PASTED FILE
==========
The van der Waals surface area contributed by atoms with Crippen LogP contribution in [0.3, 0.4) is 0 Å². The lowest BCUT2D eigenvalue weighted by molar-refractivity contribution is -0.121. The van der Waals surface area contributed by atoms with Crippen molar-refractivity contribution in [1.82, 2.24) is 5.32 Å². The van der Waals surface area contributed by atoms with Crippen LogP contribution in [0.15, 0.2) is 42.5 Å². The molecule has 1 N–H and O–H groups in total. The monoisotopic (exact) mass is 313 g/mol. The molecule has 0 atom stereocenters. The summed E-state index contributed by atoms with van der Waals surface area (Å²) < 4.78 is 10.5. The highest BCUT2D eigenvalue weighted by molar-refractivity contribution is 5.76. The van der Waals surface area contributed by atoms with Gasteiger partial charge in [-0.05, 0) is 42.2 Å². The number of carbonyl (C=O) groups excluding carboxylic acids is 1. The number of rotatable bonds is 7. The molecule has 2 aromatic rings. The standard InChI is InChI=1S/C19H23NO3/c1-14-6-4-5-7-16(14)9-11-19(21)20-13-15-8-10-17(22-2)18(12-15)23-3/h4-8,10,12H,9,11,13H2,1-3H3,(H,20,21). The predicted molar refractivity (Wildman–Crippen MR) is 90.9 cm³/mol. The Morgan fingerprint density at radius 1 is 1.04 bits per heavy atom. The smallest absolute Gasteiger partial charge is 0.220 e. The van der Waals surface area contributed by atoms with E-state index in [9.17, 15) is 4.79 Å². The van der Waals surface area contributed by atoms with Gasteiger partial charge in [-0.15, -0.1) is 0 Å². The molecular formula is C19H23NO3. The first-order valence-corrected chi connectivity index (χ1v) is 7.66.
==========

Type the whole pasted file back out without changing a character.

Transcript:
The van der Waals surface area contributed by atoms with Crippen LogP contribution in [0.3, 0.4) is 0 Å². The lowest BCUT2D eigenvalue weighted by molar-refractivity contribution is -0.121. The van der Waals surface area contributed by atoms with Crippen molar-refractivity contribution in [1.82, 2.24) is 5.32 Å². The van der Waals surface area contributed by atoms with Crippen LogP contribution in [0.15, 0.2) is 42.5 Å². The molecule has 1 N–H and O–H groups in total. The monoisotopic (exact) mass is 313 g/mol. The molecule has 0 atom stereocenters. The summed E-state index contributed by atoms with van der Waals surface area (Å²) < 4.78 is 10.5. The highest BCUT2D eigenvalue weighted by molar-refractivity contribution is 5.76. The van der Waals surface area contributed by atoms with Gasteiger partial charge in [-0.05, 0) is 42.2 Å². The number of carbonyl (C=O) groups excluding carboxylic acids is 1. The number of rotatable bonds is 7. The molecule has 2 aromatic rings. The standard InChI is InChI=1S/C19H23NO3/c1-14-6-4-5-7-16(14)9-11-19(21)20-13-15-8-10-17(22-2)18(12-15)23-3/h4-8,10,12H,9,11,13H2,1-3H3,(H,20,21). The predicted molar refractivity (Wildman–Crippen MR) is 90.9 cm³/mol. The Morgan fingerprint density at radius 1 is 1.04 bits per heavy atom. The smallest absolute Gasteiger partial charge is 0.220 e. The van der Waals surface area contributed by atoms with E-state index in [9.17, 15) is 4.79 Å². The van der Waals surface area contributed by atoms with Gasteiger partial charge in [-0.15, -0.1) is 0 Å². The molecular formula is C19H23NO3. The first-order valence-corrected chi connectivity index (χ1v) is 7.66.